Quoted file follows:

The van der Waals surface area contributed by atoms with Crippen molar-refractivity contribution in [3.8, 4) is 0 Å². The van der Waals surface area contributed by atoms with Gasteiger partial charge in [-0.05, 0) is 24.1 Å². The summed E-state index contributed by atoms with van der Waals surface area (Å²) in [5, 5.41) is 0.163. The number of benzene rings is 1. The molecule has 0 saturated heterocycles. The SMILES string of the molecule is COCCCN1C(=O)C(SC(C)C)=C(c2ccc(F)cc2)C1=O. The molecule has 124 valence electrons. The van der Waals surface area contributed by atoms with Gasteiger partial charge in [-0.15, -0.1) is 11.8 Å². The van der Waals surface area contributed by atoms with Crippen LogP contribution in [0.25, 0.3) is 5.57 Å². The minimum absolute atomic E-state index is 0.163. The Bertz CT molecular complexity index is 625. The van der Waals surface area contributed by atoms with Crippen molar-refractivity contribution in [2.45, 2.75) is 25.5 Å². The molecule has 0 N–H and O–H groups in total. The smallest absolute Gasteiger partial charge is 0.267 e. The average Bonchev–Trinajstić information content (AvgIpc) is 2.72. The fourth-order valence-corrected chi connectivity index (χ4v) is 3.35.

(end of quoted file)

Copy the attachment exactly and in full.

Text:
The van der Waals surface area contributed by atoms with Crippen molar-refractivity contribution in [3.8, 4) is 0 Å². The van der Waals surface area contributed by atoms with Gasteiger partial charge in [-0.05, 0) is 24.1 Å². The summed E-state index contributed by atoms with van der Waals surface area (Å²) in [5, 5.41) is 0.163. The number of benzene rings is 1. The molecule has 0 saturated heterocycles. The SMILES string of the molecule is COCCCN1C(=O)C(SC(C)C)=C(c2ccc(F)cc2)C1=O. The molecule has 124 valence electrons. The van der Waals surface area contributed by atoms with Gasteiger partial charge in [-0.15, -0.1) is 11.8 Å². The van der Waals surface area contributed by atoms with Crippen LogP contribution in [0.25, 0.3) is 5.57 Å². The minimum absolute atomic E-state index is 0.163. The Bertz CT molecular complexity index is 625. The van der Waals surface area contributed by atoms with Crippen molar-refractivity contribution in [2.45, 2.75) is 25.5 Å². The molecule has 0 N–H and O–H groups in total. The smallest absolute Gasteiger partial charge is 0.267 e. The average Bonchev–Trinajstić information content (AvgIpc) is 2.72. The fourth-order valence-corrected chi connectivity index (χ4v) is 3.35.